By the end of March, parks advocates appeared to all-but-end negotiations with the city.
Mere weeks later, on April 4, 2018, the coalition assembled by Team Swearengin launched the “Fresno for Parks” campaign at Lafayette Park to put a parks tax on the ballot in November.
The P Pitch
Most may know the basics of Fresno for Parks’ pitch: a three-eighths of a cent sales tax lasting 30 years. Proceeds of the tax were to be deposited in a special account in Fresno’s treasury.
As far as spending the proceeds? Here’s the breakdown from the 25-page measure:
46 percent of tax revenue would be spent on improving and maintaining existing parks. Of that share of tax revenue, at least half (or 23 percent of total parks tax revenue) would be dedicated to the “highest-need neighborhoods.”
Determining those high-need neighborhoods would rely on census data through 2019. In 2020, the City’s parks commission (another creation of the initiative) would determine the high-need neighborhoods based on a battery of criteria, including park acreage per 1,000 residents.
21.5 percent of tax revenue would be spent on new parks and facilities. Similarly, at least half (10.75 percent of total parks tax revenue) would have to be spent in high-need neighborhoods.
12 percent of tax revenue would fund grants for “arts and cultural programming” from nonprofits. The arts grants would be doled out by the parks commission with consultation from the Fresno Arts Council.
11.25 percent of tax revenue would fund biking and walking trails, street beautification, and improvements in the San Joaquin River Parkway.
8.5 percent of tax revenue would go to after school programs, senior recreation programs, and job training for youth and veterans.
The initiative placed a number of prohibitions on the city, two of extreme importance. The first was a bar on issuing bonds secured against the 30-year tax revenue.
In short, this restricted the City of Fresno’s ability to borrow incredible sums of money in 2019 to be paid off using the initiative’s future tax revenue during its 30-year lifespan.
The second was a prohibition against using eminent domain to acquire property using parks tax funds.
While Fresno for Parks and Team Swearengin fleshed out its language, it would still have to reckon with its City Hall-based rival.
From Stumble to Rumble
Lee Brand wouldn’t cough up the ballot box so easily.
Looking to score consensus, he pitched his own ballot measure – a sales tax aimed at funding parks and public safety equally for 15 years – on June 25, 2018.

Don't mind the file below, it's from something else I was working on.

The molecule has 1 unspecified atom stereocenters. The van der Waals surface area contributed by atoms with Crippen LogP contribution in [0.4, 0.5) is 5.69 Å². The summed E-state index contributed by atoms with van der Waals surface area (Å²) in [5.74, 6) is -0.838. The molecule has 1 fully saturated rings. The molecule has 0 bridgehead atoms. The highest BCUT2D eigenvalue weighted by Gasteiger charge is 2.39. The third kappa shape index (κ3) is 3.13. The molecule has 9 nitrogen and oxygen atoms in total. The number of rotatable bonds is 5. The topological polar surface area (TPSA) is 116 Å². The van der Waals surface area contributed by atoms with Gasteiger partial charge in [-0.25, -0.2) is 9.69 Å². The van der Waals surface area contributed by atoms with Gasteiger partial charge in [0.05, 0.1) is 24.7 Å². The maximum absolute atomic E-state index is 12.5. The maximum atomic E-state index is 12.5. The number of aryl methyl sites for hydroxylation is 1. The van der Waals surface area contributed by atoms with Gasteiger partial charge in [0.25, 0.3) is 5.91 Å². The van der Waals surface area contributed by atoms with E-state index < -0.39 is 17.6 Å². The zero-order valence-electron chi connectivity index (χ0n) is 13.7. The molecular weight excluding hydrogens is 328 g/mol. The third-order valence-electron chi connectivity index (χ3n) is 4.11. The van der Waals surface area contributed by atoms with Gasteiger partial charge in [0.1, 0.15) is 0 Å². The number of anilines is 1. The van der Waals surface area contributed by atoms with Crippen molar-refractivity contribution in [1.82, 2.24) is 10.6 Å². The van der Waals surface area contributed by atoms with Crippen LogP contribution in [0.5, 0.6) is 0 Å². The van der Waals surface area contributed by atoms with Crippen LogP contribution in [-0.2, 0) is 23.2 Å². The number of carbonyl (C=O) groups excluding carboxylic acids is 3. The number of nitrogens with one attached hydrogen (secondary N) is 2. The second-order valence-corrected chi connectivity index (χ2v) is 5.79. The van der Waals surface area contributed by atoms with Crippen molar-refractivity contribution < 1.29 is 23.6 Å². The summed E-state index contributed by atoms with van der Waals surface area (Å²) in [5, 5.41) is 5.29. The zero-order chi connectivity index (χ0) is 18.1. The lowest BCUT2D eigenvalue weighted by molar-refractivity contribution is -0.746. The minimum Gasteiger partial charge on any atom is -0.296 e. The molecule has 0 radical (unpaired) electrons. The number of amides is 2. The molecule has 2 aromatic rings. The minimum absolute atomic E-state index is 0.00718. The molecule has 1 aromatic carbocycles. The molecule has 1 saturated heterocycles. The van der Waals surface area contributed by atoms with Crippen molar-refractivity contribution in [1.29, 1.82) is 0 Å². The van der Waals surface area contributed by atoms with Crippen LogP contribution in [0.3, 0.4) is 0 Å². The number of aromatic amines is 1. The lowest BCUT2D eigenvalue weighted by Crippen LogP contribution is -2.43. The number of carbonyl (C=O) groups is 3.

The effort was short-lived. Unlike Fresno for Parks, Brand opted to skip signature gathering and seek approval from five of the seven Fresno City Council members to put his initiative on the ballot.
Three days after announcing his proposal, it was dead. For various reasons, Council members Oliver Baines, Steve Brandau, Garry Bredefeld, Clint Olivier, and Esmeralda Soria came out in opposition.
They’d face the wrath of Damon Kurtz, then the president of Fresno’s police union.
“I have often heard the blame belongs to Sacramento and the elected there. ‘It’s their fault the Fresno is struggling.’ We can pass blame if you like, but how many of you have lobbied as our representatives in Sacramento?” Kurtz wrote in an open letter to the Council.
“How many of you have ventured out of your comfort zone of the [C]entral [V]alley and your Facebook followers to try and effect change in this state and in Fresno for the better?”
After Brand’s unilateral attempt at a compromise plan failed, the Fresno Chamber of Commerce held a last ditch mediation on June 12, 2018.
In a dining room at Joe’s Steakhouse in downtown Fresno, retired Fresno County Superior Judge Robert Oliver would serve as mediator with Ashley Swearengin and Brand’s chief of staff, Tim Orman, stepping up as representatives of the two camps with many more attendees looking on.
The mediation failed to yield a compromise. For Swearengin, it wouldn’t matter: she had the signatures to get her initiative on the ballot.
Six days after the failed mediation, Fresno For Parks would hand deliver nearly 35,000 signatures to the City Clerk.
The initiative would eventually be designated as Measure P.
Ballot Box Brawl
The bumpy ride for Measure P wouldn’t cease just because the initiative was headed to the ballot.
As absentee ballots were being sent to voters, Yes on P officials noticed the ballot language omitted details of the initiative approved by the Fresno City Council.
The omitted language included the various aspects description of actions to be undertaken with parks tax dollars – including specific facilities improvements, after-school and job training programs, among others.
The City would resolve to send out a postcard correcting the language error at a cost of $85,000, a costly mistake in financial and fairness terms.
The Fresno for Parks team, which had long been enlisting community leaders to join the cause, continued to build out their robust roster of surrogates and supporters to endorse and advocate for the parks tax.
Their internal database of support would also denote leaders who would wind up opposing Measure P in darker colors.
Editor’s Note: the above PDF is a condensed version of an Excel file. To view the unabridged endorsement file, click here.